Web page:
Today, Eritreans in London and Stockholm demonstrate to once again draw attention to the actions of one of the world’s most repressive regimes. Among those protesting are people who have not heard from family members since they were arrested in September 2001. Some are part of a civil society that is now forced to operate in exile. There are no independent journalists or human rights defenders speaking out in Eritrea – all critical voices in the country were silenced exactly 15 years ago.
In May 2001, a group of Eritrean politicians, military officials, and diplomats wrote an open letter to their president. Ten years after emerging as an independent nation, the country stood at a turning point. Under the leadership of President Afewerki, the People’s Front for Democracy and Justice (PFDJ) had grown increasingly authoritarian. The 1997 Constitution had not been implemented, elections had been postponed, and the independent media, only in existence since 1994, was increasingly restricted.
The signatories – now known as the ‘Group of 15’ or simply G-15 – called upon President Afewerki to govern “by the constitution and the law.” Published in local media, the letter asked for “a peaceful and democratic dialogue,” called for free and fair elections, and advocated for an impartial media “to encourage the protection of human rights.” When they found Eritrea at a crossroad, the G-15 chose to peacefully express their concerns. President Afewerki chose to do the opposite.
On 18 and 19 September, eleven members of the G-15 who were in Eritrea were arrested and accused of sharing “a common guilt: at the minimum, abdication of responsibility during Eritrea’s difficult hours, at the maximum, grave conspiracy.”
As the G-15 were rounded up, President Afewerki led a ruthless crackdown on all dissenting voices, banning Eritrea’s independent media. In the days that followed, eleven prominent journalists and editors disappeared into Eritrea’s many prisons. For a decade and a half, those arrested in September 2001 have been held incommunicado, and in that time we have heard little more than rumours about their fate. Since then, many of their family members have been arrested. Others with no association to the journalists have been labelled ‘sympathisers’ and faced persecution, often just for asking about the events.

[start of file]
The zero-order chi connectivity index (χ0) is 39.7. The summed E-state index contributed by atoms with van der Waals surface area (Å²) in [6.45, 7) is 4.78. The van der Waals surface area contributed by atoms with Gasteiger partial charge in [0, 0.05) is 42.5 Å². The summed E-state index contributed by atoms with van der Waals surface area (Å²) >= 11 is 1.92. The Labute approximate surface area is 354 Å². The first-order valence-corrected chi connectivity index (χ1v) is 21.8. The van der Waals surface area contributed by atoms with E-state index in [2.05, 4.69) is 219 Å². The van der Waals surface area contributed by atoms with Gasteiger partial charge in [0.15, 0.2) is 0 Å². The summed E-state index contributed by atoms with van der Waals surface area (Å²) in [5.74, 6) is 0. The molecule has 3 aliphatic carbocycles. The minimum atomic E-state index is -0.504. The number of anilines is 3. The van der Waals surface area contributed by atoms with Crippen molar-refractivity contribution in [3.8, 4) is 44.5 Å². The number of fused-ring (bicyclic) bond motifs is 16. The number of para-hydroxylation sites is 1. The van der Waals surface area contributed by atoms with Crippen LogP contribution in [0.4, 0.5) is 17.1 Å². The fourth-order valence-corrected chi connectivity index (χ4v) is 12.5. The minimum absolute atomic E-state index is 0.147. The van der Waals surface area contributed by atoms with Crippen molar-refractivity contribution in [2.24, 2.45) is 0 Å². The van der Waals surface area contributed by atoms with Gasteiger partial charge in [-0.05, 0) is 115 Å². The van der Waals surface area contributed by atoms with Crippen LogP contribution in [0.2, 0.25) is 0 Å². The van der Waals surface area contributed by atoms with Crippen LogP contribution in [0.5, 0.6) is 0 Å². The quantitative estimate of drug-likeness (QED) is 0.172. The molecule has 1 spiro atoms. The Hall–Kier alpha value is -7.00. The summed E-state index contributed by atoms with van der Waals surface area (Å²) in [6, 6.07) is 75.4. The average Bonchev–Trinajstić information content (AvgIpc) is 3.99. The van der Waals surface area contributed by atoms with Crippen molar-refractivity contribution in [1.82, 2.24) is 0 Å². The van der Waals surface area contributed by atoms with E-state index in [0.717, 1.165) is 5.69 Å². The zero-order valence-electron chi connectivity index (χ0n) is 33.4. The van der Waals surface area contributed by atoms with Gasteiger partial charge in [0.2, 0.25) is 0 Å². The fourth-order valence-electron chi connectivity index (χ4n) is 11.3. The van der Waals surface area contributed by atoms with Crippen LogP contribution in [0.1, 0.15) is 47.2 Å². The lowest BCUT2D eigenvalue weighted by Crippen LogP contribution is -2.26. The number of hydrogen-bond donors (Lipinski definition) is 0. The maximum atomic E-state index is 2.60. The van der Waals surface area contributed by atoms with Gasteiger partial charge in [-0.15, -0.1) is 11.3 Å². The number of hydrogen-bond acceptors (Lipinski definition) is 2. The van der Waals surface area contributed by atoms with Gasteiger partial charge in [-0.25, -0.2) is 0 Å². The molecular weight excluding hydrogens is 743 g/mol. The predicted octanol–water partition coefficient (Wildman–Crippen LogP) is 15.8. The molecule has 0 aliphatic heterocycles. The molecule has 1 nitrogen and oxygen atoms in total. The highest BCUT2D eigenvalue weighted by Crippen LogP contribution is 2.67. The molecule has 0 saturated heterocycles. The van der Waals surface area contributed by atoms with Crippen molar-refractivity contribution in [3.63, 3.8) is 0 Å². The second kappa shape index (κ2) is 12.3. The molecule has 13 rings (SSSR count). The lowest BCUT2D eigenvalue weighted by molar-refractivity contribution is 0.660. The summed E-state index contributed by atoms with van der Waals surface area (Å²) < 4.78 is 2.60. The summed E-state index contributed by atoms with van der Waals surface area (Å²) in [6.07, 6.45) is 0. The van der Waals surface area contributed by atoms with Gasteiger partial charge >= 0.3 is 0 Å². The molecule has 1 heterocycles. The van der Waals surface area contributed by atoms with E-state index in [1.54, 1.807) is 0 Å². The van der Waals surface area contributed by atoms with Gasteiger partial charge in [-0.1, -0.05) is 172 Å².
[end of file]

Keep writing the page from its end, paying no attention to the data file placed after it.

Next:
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Human rights violations had been documented since Eritrea first emerged as an independent country in 1991, but as the Commission of Inquiry on Eritrea noted in its 2015 report “The 2001 crackdown ended any opportunity for overt political debates on state building in Eritrea. All voices susceptible to challenge the Government had been silenced, either directly through arrests and disappearances or indirectly through fear.”
Based on scattered testimony by Eritreans that fled over the years, it is now believed that nine of the eleven G-15 members, and at least four of the journalists imprisoned in 2001 have died during their internment. At times, there have been signs of hope. In July, Eritrea’s Foreign Affairs Minister claimed in an interview that Dawit Isaak, a prominent journalist and playwright, whose death has been reported on several occasions throughout the years, is still alive. However, with the government refusing to provide access to the prisoners’ lawyers or family, we simply do not know the truth.
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Nevertheless, Eritreans committed to the principles of universal human rights have never given up hope. Instead, human rights defenders have formed an innovative civil society in exile that continuously explores new ways to reach and help those living inside the country. The reality, however, is that President Afewerki’s regime continues to commit gross human rights violations with complete impunity.
In a country where the simple act of independent thought is met with repression, anyone who speaks out becomes a human rights defender. Since its establishment in 2005, my organisation has stood by those voices that have spoken out on violations perpetrated by President Afewerki’s regime, and it will continue to do so until they achieve justice, and are able to freely and peacefully work towards the fulfilment of Eritreans’ rights.